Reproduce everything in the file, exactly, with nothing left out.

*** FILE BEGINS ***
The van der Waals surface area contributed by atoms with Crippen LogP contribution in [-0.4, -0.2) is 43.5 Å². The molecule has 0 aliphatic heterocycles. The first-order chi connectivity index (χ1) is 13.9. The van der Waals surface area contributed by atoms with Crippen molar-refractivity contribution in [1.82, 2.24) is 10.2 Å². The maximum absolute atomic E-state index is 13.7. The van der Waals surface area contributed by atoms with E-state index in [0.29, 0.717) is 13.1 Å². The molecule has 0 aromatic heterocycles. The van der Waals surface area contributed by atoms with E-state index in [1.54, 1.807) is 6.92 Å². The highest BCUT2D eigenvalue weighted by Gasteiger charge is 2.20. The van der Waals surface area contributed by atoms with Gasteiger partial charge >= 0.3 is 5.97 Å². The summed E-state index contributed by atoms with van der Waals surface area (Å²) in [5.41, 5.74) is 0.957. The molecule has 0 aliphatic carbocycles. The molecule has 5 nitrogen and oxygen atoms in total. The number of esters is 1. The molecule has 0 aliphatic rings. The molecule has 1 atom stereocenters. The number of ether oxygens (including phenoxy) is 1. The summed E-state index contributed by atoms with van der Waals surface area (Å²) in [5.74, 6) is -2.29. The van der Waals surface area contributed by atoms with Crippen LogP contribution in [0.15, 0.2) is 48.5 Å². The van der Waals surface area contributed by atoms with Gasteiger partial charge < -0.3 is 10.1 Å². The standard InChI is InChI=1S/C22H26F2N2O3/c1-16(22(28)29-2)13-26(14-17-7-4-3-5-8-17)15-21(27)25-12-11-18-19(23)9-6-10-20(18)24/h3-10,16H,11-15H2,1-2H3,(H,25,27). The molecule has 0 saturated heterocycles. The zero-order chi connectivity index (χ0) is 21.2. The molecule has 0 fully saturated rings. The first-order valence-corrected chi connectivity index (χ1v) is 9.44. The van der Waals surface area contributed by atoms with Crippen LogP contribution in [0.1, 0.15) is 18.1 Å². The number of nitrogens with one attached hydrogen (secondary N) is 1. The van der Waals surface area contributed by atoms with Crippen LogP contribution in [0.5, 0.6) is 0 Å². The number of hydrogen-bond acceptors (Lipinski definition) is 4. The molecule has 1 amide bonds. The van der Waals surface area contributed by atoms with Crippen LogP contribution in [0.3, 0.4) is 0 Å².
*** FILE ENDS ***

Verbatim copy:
The van der Waals surface area contributed by atoms with Crippen LogP contribution in [-0.4, -0.2) is 43.5 Å². The molecule has 0 aliphatic heterocycles. The first-order chi connectivity index (χ1) is 13.9. The van der Waals surface area contributed by atoms with Crippen molar-refractivity contribution in [1.82, 2.24) is 10.2 Å². The maximum absolute atomic E-state index is 13.7. The van der Waals surface area contributed by atoms with E-state index in [0.29, 0.717) is 13.1 Å². The molecule has 0 aromatic heterocycles. The van der Waals surface area contributed by atoms with E-state index in [1.54, 1.807) is 6.92 Å². The highest BCUT2D eigenvalue weighted by Gasteiger charge is 2.20. The van der Waals surface area contributed by atoms with Gasteiger partial charge >= 0.3 is 5.97 Å². The summed E-state index contributed by atoms with van der Waals surface area (Å²) in [5.41, 5.74) is 0.957. The molecule has 0 aliphatic carbocycles. The molecule has 5 nitrogen and oxygen atoms in total. The number of esters is 1. The molecule has 0 aliphatic rings. The molecule has 1 atom stereocenters. The number of ether oxygens (including phenoxy) is 1. The summed E-state index contributed by atoms with van der Waals surface area (Å²) in [5.74, 6) is -2.29. The van der Waals surface area contributed by atoms with Crippen LogP contribution in [0.15, 0.2) is 48.5 Å². The van der Waals surface area contributed by atoms with Gasteiger partial charge < -0.3 is 10.1 Å². The standard InChI is InChI=1S/C22H26F2N2O3/c1-16(22(28)29-2)13-26(14-17-7-4-3-5-8-17)15-21(27)25-12-11-18-19(23)9-6-10-20(18)24/h3-10,16H,11-15H2,1-2H3,(H,25,27). The molecule has 0 saturated heterocycles. The zero-order chi connectivity index (χ0) is 21.2. The molecule has 0 fully saturated rings. The first-order valence-corrected chi connectivity index (χ1v) is 9.44. The van der Waals surface area contributed by atoms with Crippen LogP contribution in [0.1, 0.15) is 18.1 Å². The number of nitrogens with one attached hydrogen (secondary N) is 1. The van der Waals surface area contributed by atoms with Crippen LogP contribution in [0.5, 0.6) is 0 Å². The number of hydrogen-bond acceptors (Lipinski definition) is 4. The molecule has 1 amide bonds. The van der Waals surface area contributed by atoms with Crippen LogP contribution in [0.3, 0.4) is 0 Å².